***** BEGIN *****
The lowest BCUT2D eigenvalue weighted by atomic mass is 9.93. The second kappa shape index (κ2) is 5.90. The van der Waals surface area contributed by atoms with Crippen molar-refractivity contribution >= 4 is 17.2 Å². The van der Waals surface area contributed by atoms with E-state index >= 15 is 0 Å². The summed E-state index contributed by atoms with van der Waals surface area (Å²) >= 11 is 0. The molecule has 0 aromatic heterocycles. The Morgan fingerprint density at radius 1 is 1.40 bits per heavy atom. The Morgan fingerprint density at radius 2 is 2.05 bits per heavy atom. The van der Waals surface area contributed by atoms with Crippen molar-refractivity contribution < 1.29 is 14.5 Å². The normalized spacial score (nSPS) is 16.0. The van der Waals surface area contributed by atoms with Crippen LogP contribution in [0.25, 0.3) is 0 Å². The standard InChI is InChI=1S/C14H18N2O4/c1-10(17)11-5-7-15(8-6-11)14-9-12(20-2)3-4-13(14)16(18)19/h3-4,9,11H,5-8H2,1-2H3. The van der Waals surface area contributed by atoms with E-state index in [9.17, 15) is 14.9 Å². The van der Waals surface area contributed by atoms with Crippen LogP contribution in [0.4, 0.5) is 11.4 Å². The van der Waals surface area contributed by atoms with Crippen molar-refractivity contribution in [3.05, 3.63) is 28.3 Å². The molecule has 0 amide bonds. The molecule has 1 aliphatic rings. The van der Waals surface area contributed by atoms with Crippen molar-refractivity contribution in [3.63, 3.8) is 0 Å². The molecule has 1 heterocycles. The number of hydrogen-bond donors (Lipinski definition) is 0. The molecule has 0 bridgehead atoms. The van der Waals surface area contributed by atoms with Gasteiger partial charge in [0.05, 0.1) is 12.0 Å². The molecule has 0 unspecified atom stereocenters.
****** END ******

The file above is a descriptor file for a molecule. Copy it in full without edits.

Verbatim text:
The lowest BCUT2D eigenvalue weighted by atomic mass is 9.93. The second kappa shape index (κ2) is 5.90. The van der Waals surface area contributed by atoms with Crippen molar-refractivity contribution >= 4 is 17.2 Å². The van der Waals surface area contributed by atoms with E-state index >= 15 is 0 Å². The summed E-state index contributed by atoms with van der Waals surface area (Å²) >= 11 is 0. The molecule has 0 aromatic heterocycles. The Morgan fingerprint density at radius 1 is 1.40 bits per heavy atom. The Morgan fingerprint density at radius 2 is 2.05 bits per heavy atom. The van der Waals surface area contributed by atoms with Crippen molar-refractivity contribution < 1.29 is 14.5 Å². The normalized spacial score (nSPS) is 16.0. The van der Waals surface area contributed by atoms with Crippen LogP contribution in [0.25, 0.3) is 0 Å². The standard InChI is InChI=1S/C14H18N2O4/c1-10(17)11-5-7-15(8-6-11)14-9-12(20-2)3-4-13(14)16(18)19/h3-4,9,11H,5-8H2,1-2H3. The van der Waals surface area contributed by atoms with E-state index in [9.17, 15) is 14.9 Å². The van der Waals surface area contributed by atoms with Crippen LogP contribution in [0.4, 0.5) is 11.4 Å². The van der Waals surface area contributed by atoms with Crippen molar-refractivity contribution in [3.05, 3.63) is 28.3 Å². The molecule has 0 amide bonds. The molecule has 1 aliphatic rings. The van der Waals surface area contributed by atoms with Crippen molar-refractivity contribution in [3.63, 3.8) is 0 Å². The molecule has 1 heterocycles. The number of hydrogen-bond donors (Lipinski definition) is 0. The molecule has 0 bridgehead atoms. The van der Waals surface area contributed by atoms with Gasteiger partial charge in [0.05, 0.1) is 12.0 Å². The molecule has 0 unspecified atom stereocenters.